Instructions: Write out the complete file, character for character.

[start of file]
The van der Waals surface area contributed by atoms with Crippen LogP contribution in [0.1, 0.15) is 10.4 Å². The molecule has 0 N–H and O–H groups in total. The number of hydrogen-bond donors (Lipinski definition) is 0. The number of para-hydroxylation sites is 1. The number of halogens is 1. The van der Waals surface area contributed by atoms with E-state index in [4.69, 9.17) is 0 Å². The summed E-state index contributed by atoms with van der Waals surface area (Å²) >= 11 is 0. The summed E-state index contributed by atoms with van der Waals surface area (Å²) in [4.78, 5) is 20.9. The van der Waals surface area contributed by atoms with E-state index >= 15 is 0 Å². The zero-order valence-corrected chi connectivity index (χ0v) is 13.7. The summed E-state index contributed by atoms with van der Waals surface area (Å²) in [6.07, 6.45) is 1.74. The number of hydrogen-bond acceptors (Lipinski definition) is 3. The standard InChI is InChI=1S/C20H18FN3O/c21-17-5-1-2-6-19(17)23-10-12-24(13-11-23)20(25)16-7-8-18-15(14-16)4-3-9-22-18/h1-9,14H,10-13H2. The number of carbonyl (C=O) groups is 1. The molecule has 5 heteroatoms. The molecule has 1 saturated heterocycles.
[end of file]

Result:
The van der Waals surface area contributed by atoms with Crippen LogP contribution in [0.1, 0.15) is 10.4 Å². The molecule has 0 N–H and O–H groups in total. The number of hydrogen-bond donors (Lipinski definition) is 0. The number of para-hydroxylation sites is 1. The number of halogens is 1. The van der Waals surface area contributed by atoms with E-state index in [4.69, 9.17) is 0 Å². The summed E-state index contributed by atoms with van der Waals surface area (Å²) >= 11 is 0. The summed E-state index contributed by atoms with van der Waals surface area (Å²) in [4.78, 5) is 20.9. The van der Waals surface area contributed by atoms with E-state index >= 15 is 0 Å². The zero-order valence-corrected chi connectivity index (χ0v) is 13.7. The summed E-state index contributed by atoms with van der Waals surface area (Å²) in [6.07, 6.45) is 1.74. The number of hydrogen-bond acceptors (Lipinski definition) is 3. The standard InChI is InChI=1S/C20H18FN3O/c21-17-5-1-2-6-19(17)23-10-12-24(13-11-23)20(25)16-7-8-18-15(14-16)4-3-9-22-18/h1-9,14H,10-13H2. The number of carbonyl (C=O) groups is 1. The molecule has 5 heteroatoms. The molecule has 1 saturated heterocycles.